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The Voice of People With Breast Cancer

Education

Our Voices Blog


Tag : mammogram

To the Girl Standing in The Blue Hospital Gown, Part 1

Well, the results are in.

Take a seat.

Take a deep breath.

It’s positive.

Questions and Experts Session Guide: A Radiologist Answers Questions about Breast Imaging After Breast Cancer

In today’s post, we provide the questions that were sent in and asked during the live session of our Questions and Experts session held in April 2022. In this session, Dr. Jean Seely, Head of the Breast Imaging Section at the Ottawa Hospital, answered questions about breast screening and imaging after breast cancer. In the parentheses, you’ll find the timestamp of where to find the question in the on-demand video. Read our Screening AFTER Breast Cancer Advocacy Guide to learn more about follow-up surveillance for those who have had breast cancer and to learn how to advocate to access the appropriate testing.

“It’s probably nothing.”: Getting Breast Cancer in My 30’s

It all started in July 2021. A drop of bloody nipple discharge led me down the rabbit hole of Google and WebMD which, for once, was actually reassuring - it’s usually harmless. I scheduled an appointment with my doctor the following day who shared the same sentiment – it is probably nothing, but I will refer you to a breast clinic just in case. As a 30-year-old with no family history of breast cancer and a couple of benign fibroadenomas, I wasn’t too worried, and neither was my Surgical Oncologist initially; the odds were in my favour, it was likely benign. And so I attended my ultrasound, mammogram, and biopsy appointments – each time observing how the other women in the waiting room were decades older than me.

I Screen, You Screen…But Can We Really Screen?

A little more than two months ago, I started having weird pains in my right breast. It’s a throbbing sensation that radiates from the right side of my breast all the way to my nipple and then beneath my breast. Sometimes it happens when my arm leans into my breast, other times when I move my entire arm and once in a while, from the impact of my bra resting against my breast. Touching the area with my hands only intensifies the pain and since I seem to have zero impulse control, I find myself pressing into these spots all the time to check if the pain is still there. It is.

My Eczema Turned Out to be Paget’s Disease – A Rare Breast Cancer

I’m writing this as a PSA for all women. We’re always told to check for lumps and to get mammograms. However, Paget’s disease of the breast is a breast cancer that until October, I had never heard about.

Life’s Journey

I would have never thought that I would be telling my story to a large group of people but today I consider it an honour.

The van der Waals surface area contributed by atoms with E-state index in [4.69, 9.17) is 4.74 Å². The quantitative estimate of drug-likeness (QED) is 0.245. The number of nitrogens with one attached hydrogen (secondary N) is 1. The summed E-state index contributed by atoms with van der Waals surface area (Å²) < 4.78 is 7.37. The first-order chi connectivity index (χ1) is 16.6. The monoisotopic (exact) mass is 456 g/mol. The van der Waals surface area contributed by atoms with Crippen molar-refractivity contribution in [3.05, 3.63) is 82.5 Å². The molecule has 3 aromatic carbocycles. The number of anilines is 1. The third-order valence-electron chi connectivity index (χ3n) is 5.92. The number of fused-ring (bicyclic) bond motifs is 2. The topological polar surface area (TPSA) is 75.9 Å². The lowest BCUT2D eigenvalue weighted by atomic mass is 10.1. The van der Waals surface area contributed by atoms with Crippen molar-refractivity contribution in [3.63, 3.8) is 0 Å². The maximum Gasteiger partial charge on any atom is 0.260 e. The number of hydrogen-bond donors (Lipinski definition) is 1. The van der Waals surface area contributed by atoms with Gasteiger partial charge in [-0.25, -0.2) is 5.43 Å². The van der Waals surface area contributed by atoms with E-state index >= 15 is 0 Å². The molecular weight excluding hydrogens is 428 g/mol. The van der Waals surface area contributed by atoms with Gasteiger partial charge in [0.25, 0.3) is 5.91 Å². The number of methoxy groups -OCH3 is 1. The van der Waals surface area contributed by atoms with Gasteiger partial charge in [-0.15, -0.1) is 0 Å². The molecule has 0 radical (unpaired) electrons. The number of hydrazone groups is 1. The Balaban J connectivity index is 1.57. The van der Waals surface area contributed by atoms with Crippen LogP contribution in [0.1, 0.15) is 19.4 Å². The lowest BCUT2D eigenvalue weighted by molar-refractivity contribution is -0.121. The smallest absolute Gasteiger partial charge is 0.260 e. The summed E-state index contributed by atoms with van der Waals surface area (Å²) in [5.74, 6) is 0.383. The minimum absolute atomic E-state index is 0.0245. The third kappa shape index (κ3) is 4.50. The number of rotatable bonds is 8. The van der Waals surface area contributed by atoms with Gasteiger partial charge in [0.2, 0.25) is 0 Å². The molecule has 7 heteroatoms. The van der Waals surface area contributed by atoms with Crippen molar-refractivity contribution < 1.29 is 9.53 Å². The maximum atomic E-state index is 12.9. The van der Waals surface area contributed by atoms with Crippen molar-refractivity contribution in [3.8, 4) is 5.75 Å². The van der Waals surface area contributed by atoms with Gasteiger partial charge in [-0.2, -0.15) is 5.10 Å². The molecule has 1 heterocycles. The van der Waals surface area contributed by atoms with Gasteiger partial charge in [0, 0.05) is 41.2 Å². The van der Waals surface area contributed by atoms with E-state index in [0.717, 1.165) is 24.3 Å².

A Palpable Mass

So, we could begin like all meeting group sessions do:

— Hi, hello. My name is Rebecca, I'm 37 and I have breast cancer.

— Hello Rebecca.

We could. Yeah.

Meet Cathy Hemeon, CBCN’s new board member

The Canadian Breast Cancer Network is pleased to welcome a new member to our board of directors.  Cathy Hemeon of Mount Pearl, Newfoundland brings many years of experience in the health care field to her new role.  She, like all CBCN board members, is also a breast cancer survivor.  She was diagnosed in February 2016 with Stage I triple positive breast cancer following a screening MRI.

I wish someone told me I had dense breasts

Dense breasts are common in Canadian women, affecting about 3.4 million women. Having dense breasts makes it harder to detect cancer on a mammogram yet women are not being told.

The importance of knowing you have dense breasts

I went for my regularly scheduled mammogram in April 2014. The notice I received for my mammogram stated that I was to be screened annually because I had 'dense breast tissue’. This was the first time I had heard that term. When I went for my mammogram in Regina, I told the tech that my letter stated that I had 'dense breast tissue’. After the mammogram, she looked at the images and said yes, “dense breasts.” I had no idea what this meant for me, but I was to find out soon.

What is Breast Density and Why Does It Matter?

Roughly 40% of Canadian women, meaning about 3 million women, have what is known as “dense breasts.” Dense breasts are normal and common, but they also pose cancer risks and screening challenges. Breast density can have a significant impact on cancer detection and the treatment and prognosis of a diagnosed cancer. Many women in Canada are unaware of their breast density, impacting their screening and their ability to be their own breast health advocate. Why is knowing and understanding your breast density so important?